Book Rating: 5.0
Chenneville is a sweeping psychological suspense novel set in the post-Civil War era. The Confederate army surrendered, Lincoln had been assassinated, and the Union Army disbanded. First lieutenant, John Chenneville was discharged from the Union Army after spending a year in hospital recovering from a near fatal head wound. He returned home to St. Louis to find his sister and her family had been murdered. Racked with grief and anger, John empowers himself to exact justice. He makes a slow and steady journey through freezing cold rain and snowstorms gathering evidence as he searches for James Dodd, the man responsible for their deaths.
Paulette Jiles has painstakingly constructed a methodical character, equipped with keen observance of human nature, and a singular focus to avenge his sister’s death. John’s travels, through war-torn settlements, furnish readers with an insight to the fractured society that existed in the immediate years after the civil war and the detrimental impact on the country, regardless of which side they fought.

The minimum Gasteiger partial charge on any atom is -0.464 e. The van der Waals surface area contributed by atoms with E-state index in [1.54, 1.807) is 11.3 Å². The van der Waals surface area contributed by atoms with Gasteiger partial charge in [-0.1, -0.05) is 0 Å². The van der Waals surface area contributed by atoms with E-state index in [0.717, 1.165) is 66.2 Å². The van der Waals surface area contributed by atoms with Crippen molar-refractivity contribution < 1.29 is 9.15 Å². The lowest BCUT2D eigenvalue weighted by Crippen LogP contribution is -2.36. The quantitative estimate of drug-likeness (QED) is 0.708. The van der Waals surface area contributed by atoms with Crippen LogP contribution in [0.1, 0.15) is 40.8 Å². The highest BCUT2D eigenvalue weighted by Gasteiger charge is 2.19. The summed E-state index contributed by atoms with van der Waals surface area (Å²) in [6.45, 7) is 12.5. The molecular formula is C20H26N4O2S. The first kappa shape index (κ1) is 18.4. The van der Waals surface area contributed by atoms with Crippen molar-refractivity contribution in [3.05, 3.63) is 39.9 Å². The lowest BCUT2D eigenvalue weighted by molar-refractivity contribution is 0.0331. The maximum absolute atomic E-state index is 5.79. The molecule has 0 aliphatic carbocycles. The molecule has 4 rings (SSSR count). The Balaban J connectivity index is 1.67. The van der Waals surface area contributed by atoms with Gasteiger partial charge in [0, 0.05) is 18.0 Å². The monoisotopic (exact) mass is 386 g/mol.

Through her sweeping descriptions of topography, living conditions and frame of mind shaped by loss and trauma, Jiles manages to endow readers with a panoramic view of the country post-Civil War. The vivid prose transports readers to a beautiful, rugged landscape and unforgiving world as she offers a paradox to the innocence and beauty of nature with a new and fragile emerging society, tested and shaped by the resilience of its inhabitants. Chenneville is a beautifully written, provoking novel with a compassionate understanding of human fortitude. It was an absolute joy to read.
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